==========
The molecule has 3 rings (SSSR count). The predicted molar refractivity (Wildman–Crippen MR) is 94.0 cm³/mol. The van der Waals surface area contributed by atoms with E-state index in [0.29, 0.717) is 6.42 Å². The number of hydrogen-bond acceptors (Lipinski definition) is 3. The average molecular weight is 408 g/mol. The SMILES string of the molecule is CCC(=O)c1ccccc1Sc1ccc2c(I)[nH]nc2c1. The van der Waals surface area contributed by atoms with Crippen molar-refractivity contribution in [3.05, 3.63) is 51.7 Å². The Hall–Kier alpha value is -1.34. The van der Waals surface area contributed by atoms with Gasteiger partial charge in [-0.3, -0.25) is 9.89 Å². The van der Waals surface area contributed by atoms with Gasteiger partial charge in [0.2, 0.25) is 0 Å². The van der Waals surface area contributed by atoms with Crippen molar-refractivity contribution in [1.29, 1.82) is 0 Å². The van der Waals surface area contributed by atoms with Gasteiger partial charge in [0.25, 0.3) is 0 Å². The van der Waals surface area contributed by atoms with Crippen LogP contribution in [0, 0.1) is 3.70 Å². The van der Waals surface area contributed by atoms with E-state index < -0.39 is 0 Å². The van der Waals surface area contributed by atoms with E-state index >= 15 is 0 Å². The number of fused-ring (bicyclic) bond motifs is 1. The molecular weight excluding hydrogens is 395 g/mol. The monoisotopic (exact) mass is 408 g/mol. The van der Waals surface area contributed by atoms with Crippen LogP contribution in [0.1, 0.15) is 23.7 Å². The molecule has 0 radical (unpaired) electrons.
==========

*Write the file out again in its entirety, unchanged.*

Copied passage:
The molecule has 3 rings (SSSR count). The predicted molar refractivity (Wildman–Crippen MR) is 94.0 cm³/mol. The van der Waals surface area contributed by atoms with E-state index in [0.29, 0.717) is 6.42 Å². The number of hydrogen-bond acceptors (Lipinski definition) is 3. The average molecular weight is 408 g/mol. The SMILES string of the molecule is CCC(=O)c1ccccc1Sc1ccc2c(I)[nH]nc2c1. The van der Waals surface area contributed by atoms with Crippen molar-refractivity contribution in [3.05, 3.63) is 51.7 Å². The Hall–Kier alpha value is -1.34. The van der Waals surface area contributed by atoms with Gasteiger partial charge in [-0.3, -0.25) is 9.89 Å². The van der Waals surface area contributed by atoms with Gasteiger partial charge in [0.2, 0.25) is 0 Å². The van der Waals surface area contributed by atoms with Crippen molar-refractivity contribution in [1.29, 1.82) is 0 Å². The van der Waals surface area contributed by atoms with Gasteiger partial charge in [0.25, 0.3) is 0 Å². The van der Waals surface area contributed by atoms with Crippen LogP contribution in [0, 0.1) is 3.70 Å². The van der Waals surface area contributed by atoms with E-state index < -0.39 is 0 Å². The van der Waals surface area contributed by atoms with E-state index >= 15 is 0 Å². The number of fused-ring (bicyclic) bond motifs is 1. The molecular weight excluding hydrogens is 395 g/mol. The monoisotopic (exact) mass is 408 g/mol. The van der Waals surface area contributed by atoms with Crippen LogP contribution in [0.1, 0.15) is 23.7 Å². The molecule has 0 radical (unpaired) electrons.